So I created a new version that is more generic but still supports copy/paste, the + and – signs, and other features.

public class ValidatingTextBox : TextBox
{
    private string _validText;
    private int _selectionStart;
    private int _selectionEnd;
    private bool _dontProcessMessages;

    public event EventHandler<TextValidatingEventArgs> TextValidating;

    protected virtual void OnTextValidating(object sender, TextValidatingEventArgs e) => TextValidating?.Invoke(sender, e);

    protected override void WndProc(ref Message m)
    {
        base.WndProc(ref m);
        if (_dontProcessMessages)
            return;

        const int WM_KEYDOWN = 0x100;
        const int WM_ENTERIDLE = 0x121;
        const int VK_DELETE = 0x2e;

        bool delete = m.Msg == WM_KEYDOWN && (int)m.WParam == VK_DELETE;
        if ((m.Msg == WM_KEYDOWN && !delete) || m.Msg == WM_ENTERIDLE)
        {
            DontProcessMessage(() =>
            {
                _validText = Text;
                _selectionStart = SelectionStart;
                _selectionEnd = SelectionLength;
            });
        }

        const int WM_CHAR = 0x102;
        const int WM_PASTE = 0x302;
        if (m.Msg == WM_CHAR || m.Msg == WM_PASTE || delete)
        {
            string newText = null;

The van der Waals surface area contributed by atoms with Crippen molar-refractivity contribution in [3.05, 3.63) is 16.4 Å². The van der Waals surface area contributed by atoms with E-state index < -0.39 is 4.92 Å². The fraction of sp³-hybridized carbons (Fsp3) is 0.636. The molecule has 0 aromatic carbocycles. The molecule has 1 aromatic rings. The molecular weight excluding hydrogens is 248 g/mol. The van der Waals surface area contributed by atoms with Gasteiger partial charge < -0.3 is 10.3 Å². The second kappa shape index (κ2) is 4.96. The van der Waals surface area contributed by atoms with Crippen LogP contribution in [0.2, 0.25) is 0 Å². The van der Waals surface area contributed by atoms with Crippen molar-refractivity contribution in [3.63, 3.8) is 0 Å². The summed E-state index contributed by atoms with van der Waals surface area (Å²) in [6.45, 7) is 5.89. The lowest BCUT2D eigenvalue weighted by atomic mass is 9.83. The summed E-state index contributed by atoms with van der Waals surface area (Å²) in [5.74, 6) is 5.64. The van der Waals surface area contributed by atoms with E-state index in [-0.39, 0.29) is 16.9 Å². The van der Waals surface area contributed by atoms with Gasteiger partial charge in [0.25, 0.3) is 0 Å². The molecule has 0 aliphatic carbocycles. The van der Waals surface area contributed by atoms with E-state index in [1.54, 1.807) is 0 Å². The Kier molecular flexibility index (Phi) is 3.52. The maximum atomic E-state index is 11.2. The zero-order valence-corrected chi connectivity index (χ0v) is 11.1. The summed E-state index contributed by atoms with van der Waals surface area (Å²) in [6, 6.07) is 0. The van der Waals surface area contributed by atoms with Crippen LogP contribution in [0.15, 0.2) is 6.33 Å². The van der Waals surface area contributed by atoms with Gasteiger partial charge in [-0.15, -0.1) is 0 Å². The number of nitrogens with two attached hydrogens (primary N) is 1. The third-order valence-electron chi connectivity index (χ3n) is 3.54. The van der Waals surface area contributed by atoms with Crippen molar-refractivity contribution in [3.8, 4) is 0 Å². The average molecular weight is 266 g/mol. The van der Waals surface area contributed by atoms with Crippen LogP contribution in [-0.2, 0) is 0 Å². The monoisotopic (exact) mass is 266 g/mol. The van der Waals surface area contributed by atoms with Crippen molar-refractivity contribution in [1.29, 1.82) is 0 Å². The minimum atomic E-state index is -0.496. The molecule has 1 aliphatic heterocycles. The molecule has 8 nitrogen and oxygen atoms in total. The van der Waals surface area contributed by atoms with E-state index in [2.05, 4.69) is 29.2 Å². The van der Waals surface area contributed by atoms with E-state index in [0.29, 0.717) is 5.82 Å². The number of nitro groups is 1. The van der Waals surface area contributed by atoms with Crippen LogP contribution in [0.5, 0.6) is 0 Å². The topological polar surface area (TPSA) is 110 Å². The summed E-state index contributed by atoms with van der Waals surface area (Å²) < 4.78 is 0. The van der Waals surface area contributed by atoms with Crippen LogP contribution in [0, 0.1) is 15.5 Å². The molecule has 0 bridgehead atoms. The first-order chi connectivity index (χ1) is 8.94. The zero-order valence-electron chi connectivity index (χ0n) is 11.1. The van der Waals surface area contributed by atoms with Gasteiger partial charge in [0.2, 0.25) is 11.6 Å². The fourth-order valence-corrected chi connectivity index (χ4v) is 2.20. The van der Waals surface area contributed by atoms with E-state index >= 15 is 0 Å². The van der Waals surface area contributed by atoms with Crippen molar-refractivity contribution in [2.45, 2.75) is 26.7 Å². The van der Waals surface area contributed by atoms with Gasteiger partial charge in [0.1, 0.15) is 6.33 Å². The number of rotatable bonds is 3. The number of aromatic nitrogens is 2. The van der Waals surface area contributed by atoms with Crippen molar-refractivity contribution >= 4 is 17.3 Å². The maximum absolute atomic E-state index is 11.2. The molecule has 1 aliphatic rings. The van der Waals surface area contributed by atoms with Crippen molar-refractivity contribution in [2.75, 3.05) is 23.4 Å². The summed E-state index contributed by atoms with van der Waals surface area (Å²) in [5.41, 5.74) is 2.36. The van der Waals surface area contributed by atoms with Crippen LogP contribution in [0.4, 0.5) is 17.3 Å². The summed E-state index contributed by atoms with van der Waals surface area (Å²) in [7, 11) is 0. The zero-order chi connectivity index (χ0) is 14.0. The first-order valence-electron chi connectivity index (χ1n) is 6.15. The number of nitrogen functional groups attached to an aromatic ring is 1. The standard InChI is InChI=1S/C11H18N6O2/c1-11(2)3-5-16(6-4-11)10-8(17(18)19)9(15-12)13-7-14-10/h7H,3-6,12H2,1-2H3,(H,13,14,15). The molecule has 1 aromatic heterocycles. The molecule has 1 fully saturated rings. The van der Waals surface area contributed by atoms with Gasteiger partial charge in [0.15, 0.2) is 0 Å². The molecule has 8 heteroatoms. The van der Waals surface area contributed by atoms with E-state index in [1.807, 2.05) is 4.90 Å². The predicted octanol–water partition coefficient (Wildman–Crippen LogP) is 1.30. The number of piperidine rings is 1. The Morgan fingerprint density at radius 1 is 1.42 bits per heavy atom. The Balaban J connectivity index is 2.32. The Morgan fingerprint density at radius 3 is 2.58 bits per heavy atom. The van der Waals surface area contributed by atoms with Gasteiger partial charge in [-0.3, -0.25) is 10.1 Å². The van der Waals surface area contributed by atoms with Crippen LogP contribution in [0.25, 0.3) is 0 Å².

DontProcessMessage(() =>
            {
                newText = Text;
            });

            var e = new TextValidatingEventArgs(newText);
            OnTextValidating(this, e);
            if (e.Cancel)
            {
                DontProcessMessage(() =>
                {
                    Text = _validText;
                    SelectionStart = _selectionStart;
                    SelectionLength = _selectionEnd;
                });
            }
        }
    }

    private void DontProcessMessage(Action action)
    {
        _dontProcessMessages = true;
        try
        {
            action();
        }
        finally
        {
            _dontProcessMessages = false;
        }
    }
}

public class TextValidatingEventArgs : CancelEventArgs
{
    public TextValidatingEventArgs(string newText) => NewText = newText;
    public string NewText { get; }
}

You can either derive from Int32, as in this:

public class Int32TextBox : ValidatingTextBox
{
    protected override void OnTextValidating(object sender, TextValidatingEventArgs e)
    {
        e.Cancel = !int.TryParse(e.NewText, out int i);
    }
}

Use the new TextValidating event like this with or without derivation:

var vtb = new ValidatingTextBox();
...
vtb.TextValidating += (sender, e) => e.Cancel = !int.TryParse(e.NewText, out int i);

But the best part is that it can be used with any string and any validation method.

Answered by Simon Mourier

Solution #5

The Validated/Validating events were created specifically for this purpose.

The following is a link to the MSDN article on the subject: http://msdn.microsoft.com/en-us/library/system.windows.forms.control.validating.aspx

The short version: in the Validating event, examine the.Text property and set e.Cancel=True if the data is invalid.

When you set e.Cancel=True, the user won’t be able to leave the field, but you’ll need to notify them that something is wrong. To identify an issue, I alter the background color of the box to light red. When Validating is called with a good value, make sure to set it back to SystemColors.Window.

Answered by TomXP411

Post is based on https://stackoverflow.com/questions/463299/how-do-i-make-a-textbox-that-only-accepts-numbers